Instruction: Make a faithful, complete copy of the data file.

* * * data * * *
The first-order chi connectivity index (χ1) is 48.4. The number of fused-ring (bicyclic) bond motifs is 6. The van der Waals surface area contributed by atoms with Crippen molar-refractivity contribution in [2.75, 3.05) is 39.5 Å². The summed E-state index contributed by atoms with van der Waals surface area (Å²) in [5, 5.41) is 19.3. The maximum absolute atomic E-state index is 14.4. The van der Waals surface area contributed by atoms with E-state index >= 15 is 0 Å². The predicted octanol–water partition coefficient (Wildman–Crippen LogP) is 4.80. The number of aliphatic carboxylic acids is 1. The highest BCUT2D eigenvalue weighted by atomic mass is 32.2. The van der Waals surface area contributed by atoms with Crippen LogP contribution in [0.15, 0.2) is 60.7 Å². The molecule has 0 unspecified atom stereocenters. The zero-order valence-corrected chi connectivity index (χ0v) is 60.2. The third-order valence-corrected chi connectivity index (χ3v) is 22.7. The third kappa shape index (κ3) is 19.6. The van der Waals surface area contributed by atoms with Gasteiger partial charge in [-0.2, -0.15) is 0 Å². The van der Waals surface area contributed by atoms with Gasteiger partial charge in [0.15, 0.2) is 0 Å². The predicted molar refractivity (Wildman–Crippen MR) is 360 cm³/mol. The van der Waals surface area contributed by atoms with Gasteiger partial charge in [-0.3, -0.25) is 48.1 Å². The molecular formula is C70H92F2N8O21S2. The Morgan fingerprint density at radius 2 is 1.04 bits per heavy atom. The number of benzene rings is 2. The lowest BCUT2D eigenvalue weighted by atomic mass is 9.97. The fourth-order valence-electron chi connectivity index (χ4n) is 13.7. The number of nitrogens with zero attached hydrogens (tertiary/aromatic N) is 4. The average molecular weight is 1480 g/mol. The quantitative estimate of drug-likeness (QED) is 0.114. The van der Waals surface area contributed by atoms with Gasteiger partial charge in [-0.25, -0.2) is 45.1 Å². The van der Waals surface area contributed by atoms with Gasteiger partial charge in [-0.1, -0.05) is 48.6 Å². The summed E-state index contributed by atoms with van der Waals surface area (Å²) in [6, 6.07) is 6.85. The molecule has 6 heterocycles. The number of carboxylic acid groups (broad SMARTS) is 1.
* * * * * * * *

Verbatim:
The first-order chi connectivity index (χ1) is 48.4. The number of fused-ring (bicyclic) bond motifs is 6. The van der Waals surface area contributed by atoms with Crippen molar-refractivity contribution in [2.75, 3.05) is 39.5 Å². The summed E-state index contributed by atoms with van der Waals surface area (Å²) in [5, 5.41) is 19.3. The maximum absolute atomic E-state index is 14.4. The van der Waals surface area contributed by atoms with E-state index >= 15 is 0 Å². The predicted octanol–water partition coefficient (Wildman–Crippen LogP) is 4.80. The number of aliphatic carboxylic acids is 1. The highest BCUT2D eigenvalue weighted by atomic mass is 32.2. The van der Waals surface area contributed by atoms with Crippen LogP contribution in [0.15, 0.2) is 60.7 Å². The molecule has 0 unspecified atom stereocenters. The zero-order valence-corrected chi connectivity index (χ0v) is 60.2. The third-order valence-corrected chi connectivity index (χ3v) is 22.7. The third kappa shape index (κ3) is 19.6. The van der Waals surface area contributed by atoms with Gasteiger partial charge in [-0.2, -0.15) is 0 Å². The van der Waals surface area contributed by atoms with Gasteiger partial charge in [0.15, 0.2) is 0 Å². The predicted molar refractivity (Wildman–Crippen MR) is 360 cm³/mol. The van der Waals surface area contributed by atoms with Gasteiger partial charge in [-0.3, -0.25) is 48.1 Å². The molecular formula is C70H92F2N8O21S2. The Morgan fingerprint density at radius 2 is 1.04 bits per heavy atom. The number of benzene rings is 2. The lowest BCUT2D eigenvalue weighted by atomic mass is 9.97. The fourth-order valence-electron chi connectivity index (χ4n) is 13.7. The number of nitrogens with zero attached hydrogens (tertiary/aromatic N) is 4. The average molecular weight is 1480 g/mol. The quantitative estimate of drug-likeness (QED) is 0.114. The van der Waals surface area contributed by atoms with Gasteiger partial charge in [-0.25, -0.2) is 45.1 Å². The van der Waals surface area contributed by atoms with Gasteiger partial charge in [-0.1, -0.05) is 48.6 Å². The summed E-state index contributed by atoms with van der Waals surface area (Å²) in [6, 6.07) is 6.85. The molecule has 6 heterocycles. The number of carboxylic acid groups (broad SMARTS) is 1.